- What we stand for
- Our members that move with us
- See the impact we create
- Knowledge sharing
The complainant, who was the factory-level trade union leader, indicated that he/she had been dismissed by the factory due to a legal issue in his/her personal life that led to a police investigation.He/she, however, indicated that this legal issue was just an excuse to dismissing him/her.
The complainant, who was the factory-level trade union leader, indicated that he/she had been dismissed by the factory due to a legal issue in his/her personal life that led to a police investigation. He/she, however, indicated that this legal issue was just an excuse to dismiss him/her. FWF decided that the case was admissible on 17 April 2017 based on the report of an independent legal expert (more information given below). The reason for the long time between receiving the complaint and declaring it admissibility was due to the sensitivity and complexity of the complaint, meaning that it was for a long time unclear whether or not the complaint was admissible. Based on the report of the independent legal expert, FWF determined that the dismissal of the complainant on the basis of article 160 of Act No.13/2003 was not appropriate. To this end, Schőffel was asked to ensure that the factory and the worker entered into a dialogue (preferably facilitated by an independent third party) to identify a solution acceptable to both sides.
This case is still open.
To investigate whether or not the complaint was admissible and whether dismissal of the worker was in accordance with local legislation, FWF assigned an external legal expert to investigate. The investigation focused in particular on the applicability of Article 160 of Act No.13/2003 on Manpower in the Labour Law, as the factory used this articleas basis for the dismissal(based on the documentation provided by the factory to Schőffel.
The independent legal expert reviewed all documentation, interviewed the worker, checked with local legislation and invited the factory to provide input. The factory, however, indicated it did not want to use the opportunity at that time to contribute to the investigation of the independent legal expert. Based on the investigation, the main findings of the independent legal expert were: Article 160 of Act No.13/2003 on Manpower is applicable to dismiss a worker if the worker has been detained by the police. There is no evidence that showed that the worker had been detained by the police.Article 160 of Act No.13/2003 on Manpower allows termination against a worker who is unable to work for 6 months because the worker is involved in a legal process. In this case, however, the worker was suspended by the factory and was subsequently not allowed to work by the factory even though he had not been detained by police. This means that it was the factory that made it impossible for the complainant to work at the factory, and not the involvement in any legal process. Article 160 of Act No.13/2003 on Manpower obliges the employer to rehire the worker if the worker is not found guilty by the court within 6 months period. The employer may terminate the worker if the court declared that the worker is guilty. In this case, there is no evidence can prove that the worker was tried in court or declared guilty. The case remained with the police, and was never submitted to a prosecutor or court of law. A person cannot be considered guilty if the decision of the criminal court is not legally binding, as referred to in Article 8 paragraph (1) Act of the Republic of Indonesia Number 48/2009 on Judicial Power.In this case, therefore, the complainant still had the right to work.Even if there is a determination from the police that the worker is seen as a suspect,as long as there was no detention then the worker still has the right to work.Based on the report of the independent legal expert, FWF determines that the dismissal of the complainant on the basis of article 160 of Act No.13/2003 is not appropriate.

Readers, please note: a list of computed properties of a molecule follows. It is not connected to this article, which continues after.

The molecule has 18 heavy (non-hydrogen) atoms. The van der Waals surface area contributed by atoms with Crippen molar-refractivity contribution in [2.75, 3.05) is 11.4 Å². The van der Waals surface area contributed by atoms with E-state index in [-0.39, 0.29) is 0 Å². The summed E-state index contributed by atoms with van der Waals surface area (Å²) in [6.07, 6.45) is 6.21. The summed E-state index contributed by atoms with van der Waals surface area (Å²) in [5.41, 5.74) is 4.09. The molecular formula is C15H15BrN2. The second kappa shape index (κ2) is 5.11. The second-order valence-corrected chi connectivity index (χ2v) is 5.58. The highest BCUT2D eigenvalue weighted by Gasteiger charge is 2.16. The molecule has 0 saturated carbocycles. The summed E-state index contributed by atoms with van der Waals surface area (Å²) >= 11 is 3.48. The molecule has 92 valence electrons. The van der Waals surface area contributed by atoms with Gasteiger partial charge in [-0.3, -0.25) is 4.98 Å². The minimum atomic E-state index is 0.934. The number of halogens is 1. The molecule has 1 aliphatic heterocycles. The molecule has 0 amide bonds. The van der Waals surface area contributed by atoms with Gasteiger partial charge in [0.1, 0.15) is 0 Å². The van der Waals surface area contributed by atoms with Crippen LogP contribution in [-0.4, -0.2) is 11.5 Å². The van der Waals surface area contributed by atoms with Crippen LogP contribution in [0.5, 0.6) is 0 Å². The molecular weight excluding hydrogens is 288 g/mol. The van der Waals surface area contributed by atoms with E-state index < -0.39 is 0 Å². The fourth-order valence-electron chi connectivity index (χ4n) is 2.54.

According to Article 171 of Act. No. 13 Year 2003 on Manpower, the worker may file a lawsuit for the settlement of an industrial relation dispute within one (1) year of date on which his employment was terminated. In this case, the complainant has not done this, meaning that the right for him to file a lawsuit has expired. However, given his/her long employment history(more than 20 years), the determination that the dismissal was inappropriate based on the report of an independent legal expert, and the complainant’s desire to resume work at the factory, Fair Wear Foundation recommends that Schőffel actively works to remediate. To this end, Schőffel should ensure that the factory and the worker enter into a dialogue, preferably one which is facilitated by an independent third party, and come up with a solution that is acceptable to both sides.
A verification audit will take place in 2017 where the progress of the complaint remediation will be evaluated.
The brand informed FWF that the member stopped sourcing at the supplier as of 2 October 2017.
At that time, the supplier and complainant were still negotiating and no final conclusion had yet been reached.
In line with the FWF Complaints policy, FWF will close the complaint six months after a member stops sourcing from a supplier.